Credit Card Machine Costs

How Much Does a Credit Card Machine Cost?

So you’re on the lookout for new credit card machines for your business or, perhaps, you’re forecasting replacement costs for your stores and need a working range to work off of. Whatever your reasoning for being here, it’s important to understand that credit card machines are a bit tricky when it comes to pricing. Almost all of them carry a variety of associated fees, and it’s never “just” the hardware. With this caveat in mind, we’ll breakdown the costs into three separate categories: hardware, associated fees, and other miscellaneous fees. Hardware Costs Credit card machines can cost anywhere from $200 to $1,000, depending on the features you need and the company you purchase them from. At the base level, you can expect a magnetic strip, display screen, keypad, and chip card capabilities. If you’re only looking to provide basic service, then you shouldn’t be spending more than a couple hundred…

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What is EBT, SNAP, Benefit Transfer?

What is EBT?

If you work in and/or around the B2C food industry, you’re probably familiar with EBT or customers asking you if you support SNAP program payments. EBT stands for electronic-benefit-transfer, and it’s the government’s transaction method for what most of us know as food stamps. Physical stamps were used for financial assistance up until the 1990’s, at which point the program was officially renamed the Supplemental Nutrition Assistance Program, or SNAP for short. Depending on a citizen’s needs, the government sends a pre-loaded debit card to eligible recipients — like a gift card of sorts. Once the citizen receives the card, they are able to use it at any eligible SNAP location, but only on certain categories of items. EBT is most often used at grocery stores, but depending on the state, fast food, farmers markets, bakeries, and more can accept EBT transactions. While it varies slightly from state to state,…

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Reading into your statements

6 Things to Know about ACH & Wire Transfers

You may think you already know what the differences are between ACH & Wire Transfers; well, let’s test that theory. Read on for our list of six things you should know about these money vehicles. Let’s start with a few basics. Wire Transfers Wire transfers take place moving funds from your bank account to deposit to someone else’s bank account (or vice versa) in a transaction that moves directly from bank-to-bank. Wire transfers generally take place within just a few minutes but sometimes may take a few days. The reason these types of transfers happen is because the banks have entered into an agreement to accept such transfers. The agreement sets out the rules for transferring and receiving the monies. A few of those rules are: The banks verify both bank accounts and the account holders. The banks verify the amount of money in each account to avoid charge backs….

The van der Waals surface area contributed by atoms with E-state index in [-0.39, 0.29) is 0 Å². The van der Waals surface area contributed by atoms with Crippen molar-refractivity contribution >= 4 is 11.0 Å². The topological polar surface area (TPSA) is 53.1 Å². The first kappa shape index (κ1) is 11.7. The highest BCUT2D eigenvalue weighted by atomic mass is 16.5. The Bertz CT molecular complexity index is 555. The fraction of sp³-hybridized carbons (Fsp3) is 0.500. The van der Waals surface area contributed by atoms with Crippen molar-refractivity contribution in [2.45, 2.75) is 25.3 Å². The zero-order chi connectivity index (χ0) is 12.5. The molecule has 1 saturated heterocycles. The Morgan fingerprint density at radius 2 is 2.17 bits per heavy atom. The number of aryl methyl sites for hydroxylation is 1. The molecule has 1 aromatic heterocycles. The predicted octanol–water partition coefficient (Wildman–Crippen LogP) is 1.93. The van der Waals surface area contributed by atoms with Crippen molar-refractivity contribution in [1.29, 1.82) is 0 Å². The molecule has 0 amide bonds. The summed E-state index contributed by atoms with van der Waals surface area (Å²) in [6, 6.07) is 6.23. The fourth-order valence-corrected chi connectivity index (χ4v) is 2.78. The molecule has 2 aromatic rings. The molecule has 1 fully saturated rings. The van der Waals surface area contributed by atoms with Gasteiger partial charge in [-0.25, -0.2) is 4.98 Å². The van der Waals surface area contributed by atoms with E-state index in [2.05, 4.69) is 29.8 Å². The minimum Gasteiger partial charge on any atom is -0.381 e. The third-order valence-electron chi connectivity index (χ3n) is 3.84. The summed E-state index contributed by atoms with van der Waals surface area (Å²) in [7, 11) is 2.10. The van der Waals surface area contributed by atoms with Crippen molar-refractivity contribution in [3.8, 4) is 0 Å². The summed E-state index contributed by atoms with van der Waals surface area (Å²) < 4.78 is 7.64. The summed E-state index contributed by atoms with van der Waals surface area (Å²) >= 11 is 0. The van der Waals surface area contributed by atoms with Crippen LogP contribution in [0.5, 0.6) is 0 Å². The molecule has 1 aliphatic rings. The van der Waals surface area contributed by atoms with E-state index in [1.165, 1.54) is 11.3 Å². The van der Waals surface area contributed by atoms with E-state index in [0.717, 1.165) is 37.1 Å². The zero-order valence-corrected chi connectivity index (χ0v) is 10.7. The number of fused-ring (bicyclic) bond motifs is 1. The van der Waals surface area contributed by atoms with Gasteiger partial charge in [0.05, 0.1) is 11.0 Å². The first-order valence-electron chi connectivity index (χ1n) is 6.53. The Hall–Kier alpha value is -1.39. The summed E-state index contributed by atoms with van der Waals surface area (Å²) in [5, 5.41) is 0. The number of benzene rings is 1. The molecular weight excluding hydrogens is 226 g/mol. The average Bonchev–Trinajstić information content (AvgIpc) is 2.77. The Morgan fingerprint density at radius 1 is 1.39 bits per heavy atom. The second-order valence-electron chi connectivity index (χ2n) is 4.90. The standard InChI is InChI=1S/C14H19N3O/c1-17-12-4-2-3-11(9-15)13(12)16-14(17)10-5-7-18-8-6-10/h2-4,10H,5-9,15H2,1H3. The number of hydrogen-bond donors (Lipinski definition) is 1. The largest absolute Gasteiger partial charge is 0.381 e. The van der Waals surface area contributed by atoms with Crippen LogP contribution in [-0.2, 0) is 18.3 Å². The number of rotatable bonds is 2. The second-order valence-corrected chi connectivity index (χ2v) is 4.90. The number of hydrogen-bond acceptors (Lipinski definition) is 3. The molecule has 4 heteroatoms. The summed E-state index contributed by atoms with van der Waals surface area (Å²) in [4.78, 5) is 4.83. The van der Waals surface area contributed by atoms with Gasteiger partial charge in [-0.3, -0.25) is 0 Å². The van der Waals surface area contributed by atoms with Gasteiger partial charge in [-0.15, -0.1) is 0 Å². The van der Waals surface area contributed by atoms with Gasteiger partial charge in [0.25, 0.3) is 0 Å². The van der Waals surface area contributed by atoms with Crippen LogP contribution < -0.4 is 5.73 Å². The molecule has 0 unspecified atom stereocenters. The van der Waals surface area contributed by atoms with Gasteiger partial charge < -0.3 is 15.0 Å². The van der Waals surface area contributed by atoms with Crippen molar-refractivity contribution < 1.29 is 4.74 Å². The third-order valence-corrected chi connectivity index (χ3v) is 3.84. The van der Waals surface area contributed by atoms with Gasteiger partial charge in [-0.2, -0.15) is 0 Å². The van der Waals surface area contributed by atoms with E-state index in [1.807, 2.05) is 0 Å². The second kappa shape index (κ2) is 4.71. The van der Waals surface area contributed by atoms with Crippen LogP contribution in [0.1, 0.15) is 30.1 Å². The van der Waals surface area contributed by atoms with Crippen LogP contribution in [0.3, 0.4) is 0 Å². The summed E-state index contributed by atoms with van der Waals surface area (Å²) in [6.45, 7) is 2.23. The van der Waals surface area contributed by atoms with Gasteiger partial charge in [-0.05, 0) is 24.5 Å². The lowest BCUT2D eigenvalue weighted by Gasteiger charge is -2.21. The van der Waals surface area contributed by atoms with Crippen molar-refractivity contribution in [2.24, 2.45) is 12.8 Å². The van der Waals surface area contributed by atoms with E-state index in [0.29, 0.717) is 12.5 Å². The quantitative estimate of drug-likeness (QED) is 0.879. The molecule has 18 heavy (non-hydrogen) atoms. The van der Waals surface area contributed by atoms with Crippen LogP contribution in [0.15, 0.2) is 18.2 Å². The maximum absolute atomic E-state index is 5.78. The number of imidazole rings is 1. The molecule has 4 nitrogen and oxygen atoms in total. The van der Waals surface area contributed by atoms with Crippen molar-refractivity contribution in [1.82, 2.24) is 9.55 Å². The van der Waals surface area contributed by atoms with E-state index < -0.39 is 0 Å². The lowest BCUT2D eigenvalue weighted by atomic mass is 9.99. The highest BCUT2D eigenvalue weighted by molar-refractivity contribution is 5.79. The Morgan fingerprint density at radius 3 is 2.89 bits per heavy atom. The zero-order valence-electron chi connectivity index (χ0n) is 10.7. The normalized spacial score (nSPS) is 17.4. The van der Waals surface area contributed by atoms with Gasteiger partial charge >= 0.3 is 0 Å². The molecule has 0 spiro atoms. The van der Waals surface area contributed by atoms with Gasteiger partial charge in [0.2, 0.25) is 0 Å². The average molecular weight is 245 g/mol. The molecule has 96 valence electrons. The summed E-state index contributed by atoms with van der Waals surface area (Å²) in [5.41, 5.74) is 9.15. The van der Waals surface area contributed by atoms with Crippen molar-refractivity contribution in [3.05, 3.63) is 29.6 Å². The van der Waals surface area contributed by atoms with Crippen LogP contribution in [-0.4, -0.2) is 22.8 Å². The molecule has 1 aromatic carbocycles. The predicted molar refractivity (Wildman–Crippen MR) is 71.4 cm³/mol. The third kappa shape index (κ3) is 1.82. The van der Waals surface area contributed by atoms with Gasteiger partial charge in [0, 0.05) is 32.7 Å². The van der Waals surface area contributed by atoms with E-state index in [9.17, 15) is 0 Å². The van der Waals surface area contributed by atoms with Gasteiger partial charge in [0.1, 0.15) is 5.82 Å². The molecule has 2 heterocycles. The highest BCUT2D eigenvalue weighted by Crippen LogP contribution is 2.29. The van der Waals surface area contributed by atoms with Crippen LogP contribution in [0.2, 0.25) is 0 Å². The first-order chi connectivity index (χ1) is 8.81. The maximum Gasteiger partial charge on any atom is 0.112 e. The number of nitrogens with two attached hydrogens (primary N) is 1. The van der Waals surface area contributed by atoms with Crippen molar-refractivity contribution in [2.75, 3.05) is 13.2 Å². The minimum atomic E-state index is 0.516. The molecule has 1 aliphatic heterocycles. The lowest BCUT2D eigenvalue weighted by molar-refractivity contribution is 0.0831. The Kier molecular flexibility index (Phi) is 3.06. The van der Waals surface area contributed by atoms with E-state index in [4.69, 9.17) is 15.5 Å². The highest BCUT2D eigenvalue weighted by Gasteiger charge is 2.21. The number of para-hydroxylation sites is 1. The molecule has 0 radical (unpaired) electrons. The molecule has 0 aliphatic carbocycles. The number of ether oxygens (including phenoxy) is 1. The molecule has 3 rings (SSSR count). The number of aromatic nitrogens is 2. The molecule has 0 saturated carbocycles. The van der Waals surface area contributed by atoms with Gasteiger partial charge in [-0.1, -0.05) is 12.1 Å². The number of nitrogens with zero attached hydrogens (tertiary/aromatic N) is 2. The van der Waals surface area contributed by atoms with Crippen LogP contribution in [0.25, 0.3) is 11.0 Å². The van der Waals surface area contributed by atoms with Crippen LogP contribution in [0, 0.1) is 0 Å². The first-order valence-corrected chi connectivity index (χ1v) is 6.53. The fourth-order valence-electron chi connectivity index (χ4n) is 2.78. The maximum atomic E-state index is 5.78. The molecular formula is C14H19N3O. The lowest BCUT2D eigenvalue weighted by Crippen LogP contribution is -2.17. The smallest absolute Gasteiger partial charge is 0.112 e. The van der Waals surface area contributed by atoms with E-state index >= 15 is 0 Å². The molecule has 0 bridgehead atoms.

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What is Recurring Payment? 8 Do’s and Don’ts for Success

When it comes to payment options, there is a lot to get right, and perhaps just as much to get wrong. Take recurring payments, for example. We put together a list of eight do’s and don’ts when it comes to this concept. Let’s start with the question: What is Recurring Payment? Recurring payments, familiarly referred to as as AutoPay, means the consumer has given permission for a retailer or merchant to deduct payments for goods or services each month from the consumer’s bank account or to automatically charge his credit card in the amount due each month. The merchant must get the consumer’s permission one time up front. The merchant deducts the amount on the due date so late fees are never a problem. The automatic payments continue until the consumer retracts his permission. The Dos 1. Do: Your due diligence when shopping for a recurring payment platform You want a…

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Payment Gateway vs. Payment Processor Explained

Most modern business owners and operators at some point have to deal with e-commerce transactions for their business. In the process of setting up an over-the-web payment process, chances are you’ve heard of the terms “payment gateway” and “payment processor.” At a glance, the two phrases seem synonymous. They are not. In fact, the payment gateway and the payment processor are two entirely different things. In order to optimize your on-the-internet payment process for security and customer experience while reducing costs, it’s important to understand exactly what these two distinct services are and what they mean for your business’ web presence. This is a closer look at the role that they play in accepting customer payments and moving the transaction balance to your account. The Four Key Players Before understanding the specific role of a payment gateway and a payment processor, it’s important to clarify the four parties that are involved in any…

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